Sure, it was only 52 games, and even these spring numbers should be taken with a grain of salt. But it’s better to see Candelario swinging a hot bat than the alternative.

3. Willi Castro, SS

Spring stats: .318./362/.614 (.975 OPS), 2 doubles, 1 triple, 3 HR, 1 walk, 7 strikeouts in 44 at-bats.

The conversation surrounding Castro coming into this season was mostly about how he couldn’t sustain his numbers from 2020. Obviously, he won’t. But people might not have spent enough time factoring in that the 23-year-old is still improving at the dish.

In 44 spring at-bats, Castro is tearing the cover off the ball. His batting average ceiling might be a little higher than expected, though his on-base percentage will be limited by the fact he doesn’t walk.

Hinch has pretty much penciled Castro into the No. 3 hole every time he starts this spring, so this is a safe bet.

4. Miguel Cabrera, DH

Spring stats: .219/.257/.344 (.601 OPS), 1 double, 1 HR, 1 walk, 9 strikeouts in 32 at-bats.

We’ve reached the part of the preseason in which every conversation about Cabrera is some version of “he’s not the MVP candidate he used to be but he’s still got something left in the tank.”

Yes, Cabrera has been hitting the ball hard the last couple of seasons, and it was encouraging to see him blast 10 home runs in 57 games last year. But he’s posted an OPS below .750 three of the last four seasons.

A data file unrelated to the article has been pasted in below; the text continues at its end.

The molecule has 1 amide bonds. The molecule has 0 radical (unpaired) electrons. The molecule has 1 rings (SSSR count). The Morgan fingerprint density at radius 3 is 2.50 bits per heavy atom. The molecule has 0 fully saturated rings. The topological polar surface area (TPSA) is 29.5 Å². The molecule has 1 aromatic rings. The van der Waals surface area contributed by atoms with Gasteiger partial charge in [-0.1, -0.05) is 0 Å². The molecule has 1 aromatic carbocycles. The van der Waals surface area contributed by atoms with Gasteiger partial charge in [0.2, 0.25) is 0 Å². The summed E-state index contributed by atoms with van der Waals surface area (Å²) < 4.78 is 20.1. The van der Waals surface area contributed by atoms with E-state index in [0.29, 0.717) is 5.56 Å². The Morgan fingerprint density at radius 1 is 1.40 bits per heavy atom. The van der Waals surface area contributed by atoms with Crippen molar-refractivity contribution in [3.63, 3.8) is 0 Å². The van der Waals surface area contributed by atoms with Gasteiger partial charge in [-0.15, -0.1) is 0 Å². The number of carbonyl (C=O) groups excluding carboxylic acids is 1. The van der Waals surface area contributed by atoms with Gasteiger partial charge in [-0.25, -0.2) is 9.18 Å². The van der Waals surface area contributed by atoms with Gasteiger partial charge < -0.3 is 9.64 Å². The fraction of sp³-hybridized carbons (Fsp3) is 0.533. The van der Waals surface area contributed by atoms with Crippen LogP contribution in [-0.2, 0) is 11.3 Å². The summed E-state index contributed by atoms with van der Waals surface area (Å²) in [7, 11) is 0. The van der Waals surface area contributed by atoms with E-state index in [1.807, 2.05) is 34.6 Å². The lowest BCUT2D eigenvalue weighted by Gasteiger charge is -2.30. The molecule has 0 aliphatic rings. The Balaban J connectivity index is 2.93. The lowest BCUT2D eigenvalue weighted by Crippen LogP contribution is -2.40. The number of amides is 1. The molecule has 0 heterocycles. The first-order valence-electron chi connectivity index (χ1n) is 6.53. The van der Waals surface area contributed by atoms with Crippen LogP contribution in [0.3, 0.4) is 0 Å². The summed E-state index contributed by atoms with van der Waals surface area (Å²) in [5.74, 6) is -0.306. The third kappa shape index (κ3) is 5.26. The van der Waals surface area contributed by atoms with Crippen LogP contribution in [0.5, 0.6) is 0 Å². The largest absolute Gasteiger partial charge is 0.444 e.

It looks like Hinch is locking Cabrera into the cleanup spot, but it’s not as much of a guarantee that he’ll succeed there as everyone seems to think.

5. Jonathan Schoop, 2B

Spring stats: .143/.250/.190 (.440 OPS), 1 double, 3 walks, 6 strikeouts in 21 at-bats.

Schoop hasn’t gotten as many spring at-bats as the others above, and he’s still trying to find his timing at the plate.

But when Opening Day rolls around, he’ll be the starter at second base, and Hinch appears to prefer him hitting fifth, where he can be a run producer.

6. Renato Nunez, 1B

Spring stats: .192/.222/.385 (.607 OPS), 2 doubles, 1 HR, 10 strikeouts in 26 at-bats.

Spring hasn’t been kind to Nunez so far -- 10 strikeouts and no walks in 27 plate appearances -- but he still stands to benefit most from Paredes getting sent down to Triple A.